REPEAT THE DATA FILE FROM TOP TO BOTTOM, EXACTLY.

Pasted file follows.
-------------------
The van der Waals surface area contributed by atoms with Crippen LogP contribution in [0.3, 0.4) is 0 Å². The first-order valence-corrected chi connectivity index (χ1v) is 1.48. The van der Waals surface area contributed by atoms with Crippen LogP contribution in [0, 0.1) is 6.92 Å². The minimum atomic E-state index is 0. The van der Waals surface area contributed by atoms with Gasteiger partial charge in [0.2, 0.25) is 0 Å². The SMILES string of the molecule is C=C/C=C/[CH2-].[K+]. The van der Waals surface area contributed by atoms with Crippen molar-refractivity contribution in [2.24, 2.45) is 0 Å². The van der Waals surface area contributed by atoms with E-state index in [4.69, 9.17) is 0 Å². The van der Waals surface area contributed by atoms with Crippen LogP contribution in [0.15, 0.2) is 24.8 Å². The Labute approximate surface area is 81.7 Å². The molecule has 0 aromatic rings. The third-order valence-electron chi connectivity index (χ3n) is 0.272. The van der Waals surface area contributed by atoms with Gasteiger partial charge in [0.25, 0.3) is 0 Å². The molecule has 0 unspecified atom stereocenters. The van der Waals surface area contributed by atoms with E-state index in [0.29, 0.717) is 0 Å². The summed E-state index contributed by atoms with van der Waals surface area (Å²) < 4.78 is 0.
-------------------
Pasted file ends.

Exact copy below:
The van der Waals surface area contributed by atoms with Crippen LogP contribution in [0.3, 0.4) is 0 Å². The first-order valence-corrected chi connectivity index (χ1v) is 1.48. The van der Waals surface area contributed by atoms with Crippen LogP contribution in [0, 0.1) is 6.92 Å². The minimum atomic E-state index is 0. The van der Waals surface area contributed by atoms with Gasteiger partial charge in [0.2, 0.25) is 0 Å². The SMILES string of the molecule is C=C/C=C/[CH2-].[K+]. The van der Waals surface area contributed by atoms with Crippen molar-refractivity contribution in [2.24, 2.45) is 0 Å². The van der Waals surface area contributed by atoms with E-state index in [4.69, 9.17) is 0 Å². The van der Waals surface area contributed by atoms with Crippen LogP contribution in [0.15, 0.2) is 24.8 Å². The Labute approximate surface area is 81.7 Å². The molecule has 0 aromatic rings. The third-order valence-electron chi connectivity index (χ3n) is 0.272. The van der Waals surface area contributed by atoms with Gasteiger partial charge in [0.25, 0.3) is 0 Å². The molecule has 0 unspecified atom stereocenters. The van der Waals surface area contributed by atoms with E-state index in [0.29, 0.717) is 0 Å². The summed E-state index contributed by atoms with van der Waals surface area (Å²) < 4.78 is 0.